Stop Overusing Scikit-Learn and Try OR-Tools Instead | by Matt Chapman | Jan, 2024

Many Data Scientists overuse ML and neglect techniques from Mathematical Optimisation, even though it’s (a) great for your career and (b) easy to learn, even for a non-Mathmo (like me)

Image by Emilio Garcia on Unsplash

Do you want my hot take on the state of Data Science in 2024? Here it is:

Data Scientists are too obsessed with machine learning.

To someone with a hammer, every problem looks like a nail; to the modern Data Scientist, every problem apparently looks like a machine learning problem. We’ve become so good at translating problems into the language of analytics and ML that we sometimes forget there are other data-scientific approaches out there. And this is a massive shame.

In this article, I will introduce another branch of Data Science — Mathematical Optimisation (specifically, Constraint Programming)— and show how it can add value to your career as a Data Scientist.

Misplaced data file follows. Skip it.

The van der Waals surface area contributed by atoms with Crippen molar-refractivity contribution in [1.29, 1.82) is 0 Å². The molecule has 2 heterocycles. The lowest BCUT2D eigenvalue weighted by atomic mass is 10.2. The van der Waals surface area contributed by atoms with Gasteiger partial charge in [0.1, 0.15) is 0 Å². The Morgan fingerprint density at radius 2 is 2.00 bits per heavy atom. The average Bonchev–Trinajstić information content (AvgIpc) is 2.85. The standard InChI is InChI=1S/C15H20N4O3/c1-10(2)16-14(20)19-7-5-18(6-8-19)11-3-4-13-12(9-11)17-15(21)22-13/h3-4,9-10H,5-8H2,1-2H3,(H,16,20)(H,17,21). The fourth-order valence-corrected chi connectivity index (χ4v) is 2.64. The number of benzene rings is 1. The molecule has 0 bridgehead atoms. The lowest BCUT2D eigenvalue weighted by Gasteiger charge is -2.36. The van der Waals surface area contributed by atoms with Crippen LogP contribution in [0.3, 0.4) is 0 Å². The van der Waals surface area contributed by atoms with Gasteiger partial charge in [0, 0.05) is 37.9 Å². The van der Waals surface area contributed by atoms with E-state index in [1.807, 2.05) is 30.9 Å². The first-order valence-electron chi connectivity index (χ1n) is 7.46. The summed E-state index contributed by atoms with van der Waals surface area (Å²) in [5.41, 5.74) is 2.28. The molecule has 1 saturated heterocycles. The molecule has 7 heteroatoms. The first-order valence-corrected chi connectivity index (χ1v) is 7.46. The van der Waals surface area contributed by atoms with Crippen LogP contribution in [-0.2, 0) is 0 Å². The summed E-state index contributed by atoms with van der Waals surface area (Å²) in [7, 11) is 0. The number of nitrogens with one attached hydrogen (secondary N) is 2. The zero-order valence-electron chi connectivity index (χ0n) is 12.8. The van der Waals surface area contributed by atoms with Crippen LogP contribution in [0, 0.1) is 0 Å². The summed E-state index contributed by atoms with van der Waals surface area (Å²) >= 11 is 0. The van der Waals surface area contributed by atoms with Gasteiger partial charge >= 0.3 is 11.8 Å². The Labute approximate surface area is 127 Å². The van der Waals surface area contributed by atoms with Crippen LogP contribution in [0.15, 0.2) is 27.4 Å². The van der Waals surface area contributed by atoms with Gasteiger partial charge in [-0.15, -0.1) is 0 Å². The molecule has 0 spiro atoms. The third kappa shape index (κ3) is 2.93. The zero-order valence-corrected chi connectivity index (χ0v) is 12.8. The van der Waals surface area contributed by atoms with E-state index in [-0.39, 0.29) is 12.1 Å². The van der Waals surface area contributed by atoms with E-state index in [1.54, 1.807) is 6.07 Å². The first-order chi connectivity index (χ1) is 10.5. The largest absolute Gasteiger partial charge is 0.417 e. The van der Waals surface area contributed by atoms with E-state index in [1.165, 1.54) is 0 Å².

If you’ve not got a strong Maths background, please don’t be put off by the name. I didn’t study Maths at university either (I studied Geography), but I found it surprisingly easy to get started with Mathematical Optimisation techniques thanks to Google’s open-source Python library OR-Tools, which I’ll introduce in this beginner-friendly article.

If you want to expand your Data Science toolkit and learn this high-demand skill, sit down and buckle up!

Optimisation is a suite of techniques for “find[ing] the best solution to a problem out of a very large set of possible solutions” (source: Google Developers).

Sometimes, that means finding the optimal solution to a problem; at other times, it just means finding all the feasible solutions. There are lots of situations where you’ll encounter these types of problems, for example:

  1. Imagine that you’re working in the Data Science team at your local Amazon warehouse. There are 100 packages to deliver, 3 delivery drivers, and all the deliveries must be made within a 2-hour window. This is an example of an optimisation problem, where you need to…

Source link

Be the first to comment

Leave a Reply

Your email address will not be published.